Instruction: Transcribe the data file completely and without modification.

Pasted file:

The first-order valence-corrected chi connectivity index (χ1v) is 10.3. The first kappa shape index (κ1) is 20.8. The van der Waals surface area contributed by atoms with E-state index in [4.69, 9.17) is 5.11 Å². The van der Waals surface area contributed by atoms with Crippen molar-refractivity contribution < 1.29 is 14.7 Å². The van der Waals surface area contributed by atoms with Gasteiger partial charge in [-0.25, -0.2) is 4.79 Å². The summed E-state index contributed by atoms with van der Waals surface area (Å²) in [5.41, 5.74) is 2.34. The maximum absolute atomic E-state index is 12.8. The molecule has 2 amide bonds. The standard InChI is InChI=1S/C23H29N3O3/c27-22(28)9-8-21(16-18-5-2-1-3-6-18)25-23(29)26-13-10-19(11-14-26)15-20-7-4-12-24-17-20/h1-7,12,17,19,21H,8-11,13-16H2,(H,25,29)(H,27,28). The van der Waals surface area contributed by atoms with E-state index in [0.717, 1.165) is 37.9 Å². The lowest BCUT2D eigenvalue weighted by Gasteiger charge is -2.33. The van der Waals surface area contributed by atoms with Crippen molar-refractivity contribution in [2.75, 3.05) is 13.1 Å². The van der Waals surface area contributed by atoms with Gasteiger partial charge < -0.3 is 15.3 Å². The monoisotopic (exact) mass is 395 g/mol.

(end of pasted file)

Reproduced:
The first-order valence-corrected chi connectivity index (χ1v) is 10.3. The first kappa shape index (κ1) is 20.8. The van der Waals surface area contributed by atoms with E-state index in [4.69, 9.17) is 5.11 Å². The van der Waals surface area contributed by atoms with Crippen molar-refractivity contribution < 1.29 is 14.7 Å². The van der Waals surface area contributed by atoms with Gasteiger partial charge in [-0.25, -0.2) is 4.79 Å². The summed E-state index contributed by atoms with van der Waals surface area (Å²) in [5.41, 5.74) is 2.34. The maximum absolute atomic E-state index is 12.8. The molecule has 2 amide bonds. The standard InChI is InChI=1S/C23H29N3O3/c27-22(28)9-8-21(16-18-5-2-1-3-6-18)25-23(29)26-13-10-19(11-14-26)15-20-7-4-12-24-17-20/h1-7,12,17,19,21H,8-11,13-16H2,(H,25,29)(H,27,28). The van der Waals surface area contributed by atoms with E-state index in [0.717, 1.165) is 37.9 Å². The lowest BCUT2D eigenvalue weighted by Gasteiger charge is -2.33. The van der Waals surface area contributed by atoms with Crippen molar-refractivity contribution in [2.75, 3.05) is 13.1 Å². The van der Waals surface area contributed by atoms with Gasteiger partial charge < -0.3 is 15.3 Å². The monoisotopic (exact) mass is 395 g/mol.